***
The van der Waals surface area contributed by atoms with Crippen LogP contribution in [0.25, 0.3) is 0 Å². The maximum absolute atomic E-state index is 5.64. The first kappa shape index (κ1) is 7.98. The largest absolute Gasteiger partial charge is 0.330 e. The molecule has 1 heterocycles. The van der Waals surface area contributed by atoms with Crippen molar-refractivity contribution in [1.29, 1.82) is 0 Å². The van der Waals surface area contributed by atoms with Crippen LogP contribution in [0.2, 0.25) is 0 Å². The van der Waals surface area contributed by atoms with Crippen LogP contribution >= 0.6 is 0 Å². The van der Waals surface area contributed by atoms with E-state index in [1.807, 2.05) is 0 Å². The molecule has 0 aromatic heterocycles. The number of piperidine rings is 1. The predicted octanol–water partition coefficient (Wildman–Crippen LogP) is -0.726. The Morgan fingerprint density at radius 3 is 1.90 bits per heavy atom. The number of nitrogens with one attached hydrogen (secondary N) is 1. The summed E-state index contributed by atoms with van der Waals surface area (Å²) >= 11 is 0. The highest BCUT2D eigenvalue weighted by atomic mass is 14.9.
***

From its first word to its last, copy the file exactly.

The van der Waals surface area contributed by atoms with Crippen LogP contribution in [0.25, 0.3) is 0 Å². The maximum absolute atomic E-state index is 5.64. The first kappa shape index (κ1) is 7.98. The largest absolute Gasteiger partial charge is 0.330 e. The molecule has 1 heterocycles. The van der Waals surface area contributed by atoms with Crippen molar-refractivity contribution in [1.29, 1.82) is 0 Å². The van der Waals surface area contributed by atoms with Crippen LogP contribution in [0.2, 0.25) is 0 Å². The van der Waals surface area contributed by atoms with Crippen LogP contribution >= 0.6 is 0 Å². The van der Waals surface area contributed by atoms with E-state index in [1.807, 2.05) is 0 Å². The molecule has 0 aromatic heterocycles. The number of piperidine rings is 1. The predicted octanol–water partition coefficient (Wildman–Crippen LogP) is -0.726. The Morgan fingerprint density at radius 3 is 1.90 bits per heavy atom. The number of nitrogens with one attached hydrogen (secondary N) is 1. The summed E-state index contributed by atoms with van der Waals surface area (Å²) >= 11 is 0. The highest BCUT2D eigenvalue weighted by atomic mass is 14.9.